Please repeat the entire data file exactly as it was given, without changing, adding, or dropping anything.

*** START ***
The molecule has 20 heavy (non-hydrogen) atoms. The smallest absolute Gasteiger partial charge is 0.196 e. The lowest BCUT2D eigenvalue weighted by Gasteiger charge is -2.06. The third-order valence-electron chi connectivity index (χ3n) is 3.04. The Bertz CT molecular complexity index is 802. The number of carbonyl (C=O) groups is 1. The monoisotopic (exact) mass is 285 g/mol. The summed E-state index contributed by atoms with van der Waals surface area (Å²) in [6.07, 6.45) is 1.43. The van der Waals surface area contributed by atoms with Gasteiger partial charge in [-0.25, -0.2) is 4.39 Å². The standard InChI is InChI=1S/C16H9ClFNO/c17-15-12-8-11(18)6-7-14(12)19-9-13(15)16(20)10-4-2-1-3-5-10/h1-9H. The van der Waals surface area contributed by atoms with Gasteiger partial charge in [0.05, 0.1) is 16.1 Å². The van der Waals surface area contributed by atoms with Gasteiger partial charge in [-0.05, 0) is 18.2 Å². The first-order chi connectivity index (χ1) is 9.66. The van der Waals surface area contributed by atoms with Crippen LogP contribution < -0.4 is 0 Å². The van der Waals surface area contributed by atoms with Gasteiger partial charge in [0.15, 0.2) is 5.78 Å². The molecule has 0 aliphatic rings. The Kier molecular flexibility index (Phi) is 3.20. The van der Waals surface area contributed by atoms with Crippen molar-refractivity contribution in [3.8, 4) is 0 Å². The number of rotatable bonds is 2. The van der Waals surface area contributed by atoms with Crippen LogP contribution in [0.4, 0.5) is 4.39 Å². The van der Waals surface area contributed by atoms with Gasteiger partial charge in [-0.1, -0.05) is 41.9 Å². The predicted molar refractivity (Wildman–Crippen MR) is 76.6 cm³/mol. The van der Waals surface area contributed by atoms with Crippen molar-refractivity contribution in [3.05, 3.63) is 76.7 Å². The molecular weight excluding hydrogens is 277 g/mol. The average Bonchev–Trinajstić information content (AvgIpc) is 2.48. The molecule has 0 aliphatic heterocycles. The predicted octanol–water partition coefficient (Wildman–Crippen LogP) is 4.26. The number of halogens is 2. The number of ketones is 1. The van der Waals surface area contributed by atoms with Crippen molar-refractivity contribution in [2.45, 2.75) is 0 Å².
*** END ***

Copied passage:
The molecule has 20 heavy (non-hydrogen) atoms. The smallest absolute Gasteiger partial charge is 0.196 e. The lowest BCUT2D eigenvalue weighted by Gasteiger charge is -2.06. The third-order valence-electron chi connectivity index (χ3n) is 3.04. The Bertz CT molecular complexity index is 802. The number of carbonyl (C=O) groups is 1. The monoisotopic (exact) mass is 285 g/mol. The summed E-state index contributed by atoms with van der Waals surface area (Å²) in [6.07, 6.45) is 1.43. The van der Waals surface area contributed by atoms with Gasteiger partial charge in [-0.25, -0.2) is 4.39 Å². The standard InChI is InChI=1S/C16H9ClFNO/c17-15-12-8-11(18)6-7-14(12)19-9-13(15)16(20)10-4-2-1-3-5-10/h1-9H. The van der Waals surface area contributed by atoms with Gasteiger partial charge in [0.05, 0.1) is 16.1 Å². The van der Waals surface area contributed by atoms with Gasteiger partial charge in [-0.05, 0) is 18.2 Å². The first-order chi connectivity index (χ1) is 9.66. The van der Waals surface area contributed by atoms with Crippen LogP contribution < -0.4 is 0 Å². The van der Waals surface area contributed by atoms with Gasteiger partial charge in [0.15, 0.2) is 5.78 Å². The molecule has 0 aliphatic rings. The Kier molecular flexibility index (Phi) is 3.20. The van der Waals surface area contributed by atoms with Crippen molar-refractivity contribution in [3.8, 4) is 0 Å². The number of rotatable bonds is 2. The van der Waals surface area contributed by atoms with Crippen LogP contribution in [0.4, 0.5) is 4.39 Å². The van der Waals surface area contributed by atoms with Gasteiger partial charge in [-0.1, -0.05) is 41.9 Å². The predicted molar refractivity (Wildman–Crippen MR) is 76.6 cm³/mol. The van der Waals surface area contributed by atoms with Crippen molar-refractivity contribution in [3.05, 3.63) is 76.7 Å². The molecular weight excluding hydrogens is 277 g/mol. The average Bonchev–Trinajstić information content (AvgIpc) is 2.48. The molecule has 0 aliphatic heterocycles. The predicted octanol–water partition coefficient (Wildman–Crippen LogP) is 4.26. The number of halogens is 2. The number of ketones is 1. The van der Waals surface area contributed by atoms with Crippen molar-refractivity contribution in [2.45, 2.75) is 0 Å².